Persistence and Resilience in Children with ADHD, Autism & Other Neurodevelopmental Disorders

It is often the case that children with ADHD, autism, and related neurodevelopmental disorders are easily frustrated and have a tendency to give up in the face of challenges.

These children lack the ability to be persistent and resilient when things don’t instantly go their way. This has been a theme for me in working with children at the clinic recently, and I have seen several examples of how this is growing in patients on my caseload.

Persistence and resilience are some of the biggest factors in learning and finding your full potential. People who lack persistence and resilience are those that give up or refuse to try, causing them to miss out on so many things in life. We all have times when we want to call it quits, or feel defeated. When we possess persistence and resilience, we are able to get up and dust ourselves off to try again. This is the quality I have seen developing over the last few weeks in several children who struggle in this area.

I had a discussion with a dad the other day about resilience. We were talking about how his son with speech delays and sensory processing disorder is still developing the ability to recover from upset and frustration. A year ago he would fall apart and take a long time to recover. Now he still becomes upset when things don’t go his way but is able to recover in just a matter of minutes without a meltdown. This shows immense growth in his ability to be resilient. Today, I witnessed this same little boy demonstrating his persistence and resilience. He wanted to get into our Lycra hammock even though he had been asked to do something different, and was therefore not receiving any help. He spent several minutes working at getting in by himself, going back time and again even when he repeatedly failed. I sometimes allow this to happen just for the purpose of improving persistence and resilience. He did not make it into the hammock, but he was persistent even while showing frustration. This is a huge step for him, and continued growth is definitely on the forefront.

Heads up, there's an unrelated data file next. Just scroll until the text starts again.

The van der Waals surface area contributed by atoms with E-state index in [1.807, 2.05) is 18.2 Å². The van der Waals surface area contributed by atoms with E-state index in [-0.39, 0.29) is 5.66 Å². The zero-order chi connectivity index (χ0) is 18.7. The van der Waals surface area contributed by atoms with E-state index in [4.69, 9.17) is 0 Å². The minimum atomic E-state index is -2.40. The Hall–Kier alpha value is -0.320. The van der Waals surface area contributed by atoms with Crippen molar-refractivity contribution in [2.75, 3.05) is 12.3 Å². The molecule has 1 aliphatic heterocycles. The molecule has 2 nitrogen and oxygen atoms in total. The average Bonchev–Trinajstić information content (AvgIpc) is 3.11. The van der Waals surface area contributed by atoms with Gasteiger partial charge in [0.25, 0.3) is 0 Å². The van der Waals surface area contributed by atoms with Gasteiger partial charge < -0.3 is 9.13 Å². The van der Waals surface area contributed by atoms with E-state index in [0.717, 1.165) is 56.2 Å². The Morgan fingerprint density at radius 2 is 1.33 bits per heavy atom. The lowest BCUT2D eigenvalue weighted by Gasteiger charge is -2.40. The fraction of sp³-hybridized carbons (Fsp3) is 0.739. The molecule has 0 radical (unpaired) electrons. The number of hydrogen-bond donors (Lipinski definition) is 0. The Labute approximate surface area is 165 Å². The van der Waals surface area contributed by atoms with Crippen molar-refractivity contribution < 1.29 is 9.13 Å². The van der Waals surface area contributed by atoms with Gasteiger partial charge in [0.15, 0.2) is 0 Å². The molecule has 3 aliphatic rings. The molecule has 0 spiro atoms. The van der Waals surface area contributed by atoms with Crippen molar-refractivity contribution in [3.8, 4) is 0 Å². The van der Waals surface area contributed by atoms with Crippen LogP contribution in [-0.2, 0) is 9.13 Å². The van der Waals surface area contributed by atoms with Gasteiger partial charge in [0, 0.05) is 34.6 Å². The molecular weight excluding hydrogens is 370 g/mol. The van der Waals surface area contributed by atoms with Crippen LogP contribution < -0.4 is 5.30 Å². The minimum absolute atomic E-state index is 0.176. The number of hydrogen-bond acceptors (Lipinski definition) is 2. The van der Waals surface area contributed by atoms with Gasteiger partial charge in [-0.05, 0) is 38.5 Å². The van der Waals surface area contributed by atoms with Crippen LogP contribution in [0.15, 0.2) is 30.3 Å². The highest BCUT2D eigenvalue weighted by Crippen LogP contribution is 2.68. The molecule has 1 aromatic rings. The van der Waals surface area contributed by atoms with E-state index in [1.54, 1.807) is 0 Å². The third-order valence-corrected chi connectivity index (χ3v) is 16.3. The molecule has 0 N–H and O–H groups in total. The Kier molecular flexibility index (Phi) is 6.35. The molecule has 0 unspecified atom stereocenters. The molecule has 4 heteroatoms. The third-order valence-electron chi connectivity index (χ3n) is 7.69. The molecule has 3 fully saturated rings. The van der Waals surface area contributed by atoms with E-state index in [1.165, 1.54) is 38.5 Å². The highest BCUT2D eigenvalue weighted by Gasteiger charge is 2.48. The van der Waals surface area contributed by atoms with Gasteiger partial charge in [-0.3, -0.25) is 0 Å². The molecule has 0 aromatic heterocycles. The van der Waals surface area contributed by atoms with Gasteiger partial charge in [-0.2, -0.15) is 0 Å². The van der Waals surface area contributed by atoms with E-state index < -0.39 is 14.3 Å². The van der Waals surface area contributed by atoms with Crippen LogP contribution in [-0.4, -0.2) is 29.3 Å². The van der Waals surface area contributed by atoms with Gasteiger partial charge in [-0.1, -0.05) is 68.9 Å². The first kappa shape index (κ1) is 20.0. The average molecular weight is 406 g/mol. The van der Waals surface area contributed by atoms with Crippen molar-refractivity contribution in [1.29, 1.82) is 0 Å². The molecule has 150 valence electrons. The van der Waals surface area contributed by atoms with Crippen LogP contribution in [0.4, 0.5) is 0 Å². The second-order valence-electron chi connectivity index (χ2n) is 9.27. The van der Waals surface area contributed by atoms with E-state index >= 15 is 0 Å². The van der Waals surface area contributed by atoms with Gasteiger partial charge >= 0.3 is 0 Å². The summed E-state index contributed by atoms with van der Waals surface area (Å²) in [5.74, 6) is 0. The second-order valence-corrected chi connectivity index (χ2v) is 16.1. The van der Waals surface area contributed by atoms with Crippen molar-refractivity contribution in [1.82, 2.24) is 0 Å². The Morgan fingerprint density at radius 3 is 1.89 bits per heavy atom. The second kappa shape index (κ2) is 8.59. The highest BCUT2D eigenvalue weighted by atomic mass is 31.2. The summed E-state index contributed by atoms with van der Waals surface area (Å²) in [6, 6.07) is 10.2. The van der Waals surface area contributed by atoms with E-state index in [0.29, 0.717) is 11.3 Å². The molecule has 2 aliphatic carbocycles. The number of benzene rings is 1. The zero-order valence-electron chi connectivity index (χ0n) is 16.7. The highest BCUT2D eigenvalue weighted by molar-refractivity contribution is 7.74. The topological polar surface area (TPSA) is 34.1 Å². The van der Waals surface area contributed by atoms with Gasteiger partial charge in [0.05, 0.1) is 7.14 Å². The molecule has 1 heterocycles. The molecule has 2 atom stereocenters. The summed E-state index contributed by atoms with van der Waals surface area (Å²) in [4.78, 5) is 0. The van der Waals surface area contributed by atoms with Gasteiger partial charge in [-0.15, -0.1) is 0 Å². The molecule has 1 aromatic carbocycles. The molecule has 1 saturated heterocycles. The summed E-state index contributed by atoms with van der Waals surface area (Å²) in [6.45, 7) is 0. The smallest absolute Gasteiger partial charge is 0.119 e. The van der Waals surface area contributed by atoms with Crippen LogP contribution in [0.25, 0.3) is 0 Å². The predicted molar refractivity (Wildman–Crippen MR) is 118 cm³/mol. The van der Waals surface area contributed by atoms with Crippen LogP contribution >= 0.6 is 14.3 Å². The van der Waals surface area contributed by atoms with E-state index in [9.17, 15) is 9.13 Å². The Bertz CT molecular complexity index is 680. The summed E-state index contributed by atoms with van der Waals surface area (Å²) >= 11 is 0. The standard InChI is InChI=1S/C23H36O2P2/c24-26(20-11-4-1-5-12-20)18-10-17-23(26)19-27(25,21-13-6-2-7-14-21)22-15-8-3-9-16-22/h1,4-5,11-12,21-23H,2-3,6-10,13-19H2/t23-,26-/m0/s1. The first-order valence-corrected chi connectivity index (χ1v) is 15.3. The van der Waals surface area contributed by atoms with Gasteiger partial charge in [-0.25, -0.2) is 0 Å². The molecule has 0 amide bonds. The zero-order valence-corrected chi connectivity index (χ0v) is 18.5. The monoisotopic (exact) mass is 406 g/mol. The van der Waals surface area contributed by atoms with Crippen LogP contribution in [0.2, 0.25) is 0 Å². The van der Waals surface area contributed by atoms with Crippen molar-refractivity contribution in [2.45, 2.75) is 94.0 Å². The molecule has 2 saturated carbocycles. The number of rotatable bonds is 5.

I watched another one of my clients with developmental delays work diligently and persistently with blocks to build a jungle for his elephant. He would put the blocks together, and adjusted them as he added more. He persisted until he had used all of the blocks in the box. As he was finishing, he constructed some trees using a few round and triangle shaped blocks. The trees fell over several times, but with resilience and persistence he continued to fix the trees until his scene was complete. We were then able to play with the elephant in the jungle.

These are just a few examples I have seen in the last few weeks. I know that these boys will be successful in building their persistence and resilience over the next several years. They both have a great foundation for being successful in whatever they choose to do. Persistence and resilience need to be modeled and practiced in order to become a routine part of life. I challenge you to think about what kind of model and lessons you are teaching your children.

How can you demonstrate persistence and resilience for your child or students?

Post written by Erin Roon, MA CCC-SLP – Speech Language Pathologist at Horizons Developmental Resource Center

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